We've only just introduced the 2016 CultureMap Tastemaker Awards, and we're already hitting a high point with our nominees for Best Sushi Restaurant in Dallas.
The Tastemaker Awards are our annual event where we honor the best in local food and drink. We've unveiled our brightest category — Rising Star Chef — and we'll unfurl more entries in the coming weeks.
It wasn’t hard to come up with our list of 10 top sushi restaurants. Dallas-Fort Worth likes its sushi and has many contenders, but these stand out above the rest.
Restaurant and lounge located under the South Tower of The W Hotel in Victory Park features sushi and Asian cuisine. Its sushi selection ranges from traditional items to fun fusion dishes, without getting kitschy. Part of its appeal is its glamorous, urban atmosphere, with versatile seating options that make it easy to pop in for a pre-game bite, post-show snack, or linger for dinner. Kenichi also boasts one of the largest sake lists in Texas.
Nobu Dallas is the Texas outpost of the star-powered sushi concept from internationally acclaimed chef Nobu Matsuhisa, headquartered in New York. Residing in the lobby of the Rosewood Crescent, Nobu is somehow discreet yet flashy, with new-wave Japanese dishes and Dallas specials such as scallops with jalapeño salsa and Ranchero rib eye steak. It was also one of the first to popularize the concept of the special omakase chef's dinner to Dallas.
Quietly and steadily, Oishii has grown from a modest BYOB spot with cheap but good sushi to the sophisticated Pan-Asian restaurant and lounge it is today. Fans still idolize Oishii as their underdog hero, but the word is out. Chef Thanh Nguyen has made a name for himself with his signature sushi rolls and menu of fine Vietnamese, Chinese, and Thai.
This brainchild of Tracy Rathbun and Lynae Fearing serves its neighborhood faithfully, with impeccable sushi by the pompadoured chef Shuji "Elvis" Sugawara, buttressed by a menu of Asian-leaning dishes. There are even a few old favorites from the owners, whose hospitality combined with an atmosphere of casual elegance have turned Shinsei into both a neighborhood favorite and sushi destination.
Richardson spot is an insider favorite among the foodie cognoscenti that's hailed by many to be the most authentic sushi restaurant in North Texas. Nightly specials often feature fish flown in fresh. Cool community-style tables, non-reflective lighting, and a diverse clientele that includes many Japanese customers create an electric atmosphere that transports you out of Dallas.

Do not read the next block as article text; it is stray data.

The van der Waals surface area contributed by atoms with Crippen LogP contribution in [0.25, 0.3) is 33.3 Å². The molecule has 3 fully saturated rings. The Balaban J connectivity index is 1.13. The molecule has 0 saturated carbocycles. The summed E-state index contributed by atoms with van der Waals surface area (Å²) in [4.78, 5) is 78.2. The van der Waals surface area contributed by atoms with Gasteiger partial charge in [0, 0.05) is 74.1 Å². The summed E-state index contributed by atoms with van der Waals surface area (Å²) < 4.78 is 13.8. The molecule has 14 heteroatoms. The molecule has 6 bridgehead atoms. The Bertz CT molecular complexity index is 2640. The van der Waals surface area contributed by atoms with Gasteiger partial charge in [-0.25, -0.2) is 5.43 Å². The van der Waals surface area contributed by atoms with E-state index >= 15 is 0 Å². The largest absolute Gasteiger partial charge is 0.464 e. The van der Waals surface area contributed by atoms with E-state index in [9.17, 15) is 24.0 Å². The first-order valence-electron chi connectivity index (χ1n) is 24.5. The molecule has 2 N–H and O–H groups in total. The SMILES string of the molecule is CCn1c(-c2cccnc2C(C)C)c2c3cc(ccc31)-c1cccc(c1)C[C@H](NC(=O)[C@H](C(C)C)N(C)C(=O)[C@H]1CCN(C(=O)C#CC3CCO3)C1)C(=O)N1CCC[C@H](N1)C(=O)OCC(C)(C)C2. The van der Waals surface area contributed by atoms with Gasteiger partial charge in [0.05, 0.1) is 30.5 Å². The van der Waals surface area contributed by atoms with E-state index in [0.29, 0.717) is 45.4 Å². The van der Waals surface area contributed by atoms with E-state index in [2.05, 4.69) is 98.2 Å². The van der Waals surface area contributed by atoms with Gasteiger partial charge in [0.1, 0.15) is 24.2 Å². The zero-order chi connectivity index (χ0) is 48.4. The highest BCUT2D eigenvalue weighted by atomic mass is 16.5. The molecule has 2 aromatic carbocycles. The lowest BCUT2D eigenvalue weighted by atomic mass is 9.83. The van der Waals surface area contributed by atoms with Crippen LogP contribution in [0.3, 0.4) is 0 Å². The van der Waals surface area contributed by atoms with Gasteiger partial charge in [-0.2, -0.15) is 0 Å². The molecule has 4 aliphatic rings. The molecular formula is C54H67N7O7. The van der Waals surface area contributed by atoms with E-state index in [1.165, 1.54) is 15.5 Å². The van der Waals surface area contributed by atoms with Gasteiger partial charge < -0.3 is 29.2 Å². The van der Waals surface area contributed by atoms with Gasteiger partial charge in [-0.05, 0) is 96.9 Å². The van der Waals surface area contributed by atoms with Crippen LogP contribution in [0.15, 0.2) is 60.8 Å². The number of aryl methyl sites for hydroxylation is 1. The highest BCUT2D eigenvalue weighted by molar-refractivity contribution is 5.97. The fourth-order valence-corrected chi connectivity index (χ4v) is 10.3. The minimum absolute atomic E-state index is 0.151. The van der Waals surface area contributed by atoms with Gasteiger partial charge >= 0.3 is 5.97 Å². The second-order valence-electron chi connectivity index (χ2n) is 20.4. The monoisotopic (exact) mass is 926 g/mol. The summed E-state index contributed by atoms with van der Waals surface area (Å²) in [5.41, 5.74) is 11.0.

Tei Tei Robata Bar
Tei Tei is the original home to two legendary sushi figures in Dallas, Shuji "Elvis" Sugawara and Teiichi "Teach" Sakurai, and the restaurant retains some of that mystique. It introduced the Tokyo-style robata method with a charcoal grill, and its authentic approach makes it a favorite for visitors from Japan. Its modern space remains timeless, and it was on Henderson Avenue before Henderson Avenue became the juggernaut it is today.
Another spot founded by Teiichi Sakurai, Teppo has kept the magic going on Greenville Avenue, where it has prevailed since 1995. Its special niche is as a late-night spot with a rowdy party vibe. It's where the jaded foodie goes after the debauchery is over — which takes nothing away from its well-executed menu of sushi.
Austin import has a couple of things going for it: It's from Austin, and it has a celebrity chef founder in Tyson Cole. Dallas loves a celebrity and it loves Austin concepts. Uchi's sushi creations are unique in that nearly every dish pairs fish with fruit, which is ideal for the sweet-centric American palate. A little grape here, a little citrus there makes the raw fish go down easy. The two-story building is also home to newly opened Top Knot, best known for its fried chicken slider.
Uptown sushi spot follows the golden rule, which says that all good sushi restaurants should be named for their chefs. Yutaka Yamato has many chef friends whom you'll see dining here, which gives the place a stamp of approval; if chefs like it, it must be good. But Yamato is an attentive, focused chef whose sushi shines. There's also charm in the restaurant's petite size, lending an intimacy and a personal touch to the service.
Veteran chef Michelle Carpenter learned from the best when she worked at Yamamoto, one of Dallas' early top sushi restaurants, coincidentally located in the space where Shinsei currently resides. Now she presides over her own cozy spot in hot Bishop Arts, where her precision as well as her gorgeous vegetarian sushi options are totally on point. She's also vastly creative, which she keeps almost hidden under an unassuming veneer.